Tandem doesn’t just accept everything. Which is great. Discerning photo and video edits may initially mean lower volume and a few content holes for clients, but it also means consistent high overall quality, which, in the end is better for everyone. Solid peer images bring in more client traffic, which means more eyes on everyone’s images. Seth Casteel’s underwater doggie photos going viral? Hell yeah. Great for Seth, great for Tandem!

6. Innovative

Cell phone cases with contributor images. Bam.

7. L.A. based (so you don’t have to be)

There are few marketing Meccas bigger than Los Angeles. The Tandem headquarters is in  the prime location for getting traction with some of the biggest editorial and commercial clients in the world. That means you can live and shoot in the places you love without having to make the token move to Hollywood to get noticed. Though stopping in for a beer and some sun every once and a while doesn’t hurt.

8. Cool factor

There’s only one thing better than having genuine friends, and that’s having genuine, good-looking friends. CEO Ian Shive and Executive Director of Sales/Development JP Harrison are friendly, driven and good-looking, and despite 40 years of overzealous post-modern child rearing, the reality is yes, looks aren’t the end-all, but they really effing help, especially when it comes to marketing.  Also, the Tandem logo is often confused with the pi (π) symbol, which could potentially get you into some pretty good frat parties.

9. It’s easy

You don’t need a degree from Brooks to become a Tandem contributor. You just have to produce strong work.

10. They don’t sleep

It’s a tough industry to make a buck in. The trade is more accessible than ever, competition is high and everyone and their mum thinks they have the Ansel gene. But the boys at Tandem hustle like they’re on cocaine, which means even when you are out throwing elbows to get through the crowds of shooters at Delicate Arch at sunset, the chaps at Tandem are pushing your work out to clients the world over. Besides you’re not making any money or gaining notoriety by sitting on your images. So check it out.

Tandem Stills + Motion |


New website at last!

New horizons?

Staring dramatically into new technological horizons.

After a lot of positive feedback about my old website…(“You take good photos but your site looks like diarrhea ” or “You’re site doesn’t work on my iPad and iPhone. No worries though, it’s not like 90% of media people use portable devices nowadays.” or “That’s cool that you made that site yourself. Did you tie your shoes by yourself too? Step it up, champ.” or “You know, I think there’s probably a non-profit or something for people stuck in abusive relationships with html. You don’t have to keep going through this, man.”) …it was time for a change.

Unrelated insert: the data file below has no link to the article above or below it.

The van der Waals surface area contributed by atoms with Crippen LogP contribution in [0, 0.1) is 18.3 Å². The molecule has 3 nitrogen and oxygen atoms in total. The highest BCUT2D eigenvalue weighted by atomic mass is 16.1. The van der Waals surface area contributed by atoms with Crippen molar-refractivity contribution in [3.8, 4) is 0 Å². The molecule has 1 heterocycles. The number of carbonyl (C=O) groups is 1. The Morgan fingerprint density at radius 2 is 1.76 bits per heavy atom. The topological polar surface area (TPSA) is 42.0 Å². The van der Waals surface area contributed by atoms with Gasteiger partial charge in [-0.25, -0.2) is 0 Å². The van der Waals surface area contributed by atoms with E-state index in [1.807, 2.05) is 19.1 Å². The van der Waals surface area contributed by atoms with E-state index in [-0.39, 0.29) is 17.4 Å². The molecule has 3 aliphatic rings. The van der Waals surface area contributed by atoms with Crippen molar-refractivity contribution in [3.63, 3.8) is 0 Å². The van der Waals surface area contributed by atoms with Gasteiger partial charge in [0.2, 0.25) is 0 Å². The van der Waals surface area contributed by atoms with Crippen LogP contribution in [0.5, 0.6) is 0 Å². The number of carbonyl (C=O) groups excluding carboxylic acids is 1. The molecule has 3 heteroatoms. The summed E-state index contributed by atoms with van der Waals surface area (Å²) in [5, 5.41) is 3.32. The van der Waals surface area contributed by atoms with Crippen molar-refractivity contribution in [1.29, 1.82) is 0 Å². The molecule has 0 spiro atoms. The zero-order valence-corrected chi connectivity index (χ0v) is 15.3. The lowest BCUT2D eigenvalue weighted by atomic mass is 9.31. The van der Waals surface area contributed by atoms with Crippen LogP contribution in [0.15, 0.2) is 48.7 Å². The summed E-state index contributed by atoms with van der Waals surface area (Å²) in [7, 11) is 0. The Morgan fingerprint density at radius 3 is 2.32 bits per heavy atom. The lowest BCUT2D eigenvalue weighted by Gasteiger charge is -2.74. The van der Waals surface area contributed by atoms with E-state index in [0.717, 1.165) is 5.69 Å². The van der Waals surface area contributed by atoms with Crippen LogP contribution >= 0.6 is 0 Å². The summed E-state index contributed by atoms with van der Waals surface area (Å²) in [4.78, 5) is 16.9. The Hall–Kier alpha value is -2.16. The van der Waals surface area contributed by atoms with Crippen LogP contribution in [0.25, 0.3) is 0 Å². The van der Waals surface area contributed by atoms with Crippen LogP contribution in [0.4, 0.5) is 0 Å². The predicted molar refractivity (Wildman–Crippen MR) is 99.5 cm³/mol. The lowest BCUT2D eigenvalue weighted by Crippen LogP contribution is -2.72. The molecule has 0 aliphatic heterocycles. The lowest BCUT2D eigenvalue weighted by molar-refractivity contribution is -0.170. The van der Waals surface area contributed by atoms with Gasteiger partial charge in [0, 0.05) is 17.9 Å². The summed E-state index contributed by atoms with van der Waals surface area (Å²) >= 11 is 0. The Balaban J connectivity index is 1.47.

Granted it was about as impressive as the unreleased Planet Earth audio book series.

So… *speaking in raspy, everything-sounds-noteworthy, British voice* introducing Ben Herndon 2.0 complete with iDevice view-ability  big images and the awesome user-friendly DesignX interface, powered by the great people at If you dig it click the ‘like’ thumb in the bottom right to help spread the word! Thanks for all your support and feedback. It makes me happy.

To view the new site click here!



Introducing the all new Black Diamond Crusader ice tool (fall 2012)

Black Diamond Crusader Ice Tool

Despite numerous safety concerns, the sleek, archaic Crusader Ice Tool is pegged for a fall 2012 release date.

07/12/2012 — For immediate release — In an attempt to woo new demographics throughout Northern Europe, Scandinavia, Iceland and Greenland, Black Diamond Equipment Inc. will be releasing their most technologically advanced ice tool to date — The BD Crusader. Renown ice climber Will Gadd endorsed the new tool saying: “Isn’t climbing equipment supposed to make the sport safer? This is the single most dangerous piece of gear I’ve ever seen. Please don’t release this to the public.”  But we know how Will likes danger! With a length of 60 cm, the sleek new medieval design incorporates a straight shaft ballistic polymer reinforced handle, able to survive 1000 foot+ drops and countless stump throwing contests. Perhaps the most innovative addition to the Crusader is the double-sided forged steel pick. With it’s Quaddra Hook technology one can now Stein pull any direction without all the frustrating hassle of rotating the tool around. And at a game-changing light weight of four pounds per tool, the Crusaders will having you wondering how you ever climbed with anything else. The Crusaders are pegged for a fall 2012 release pending a final round of testing due to concerns raised over the issue of self-decapitation.


BluBlockers: The cure to Seasonal Affective Disorder

Fashion Immortalized

Quietly heralded over years by less-popular social demographics such as stoners and the elderly, BluBlocker sunglasses have made a dramatic comeback in recent years thanks to the business savvy of an L.A. electronics company president and a little celebrity publicity (Actor Zach Galifianakis “The Hangover”).

“It’s like medication… for the eyes,” says BluBlocker enthusiast Cletus Whiteheart on the company’s website.

I’d go one further, Cletus. BluBlockers are an enema for the soul. A golden, UV-blocking, metaphorical enema. Especially when Old Man Winter pukes out 18 inches of snow and you are entrenched in the bowels of his precipitous indigestion.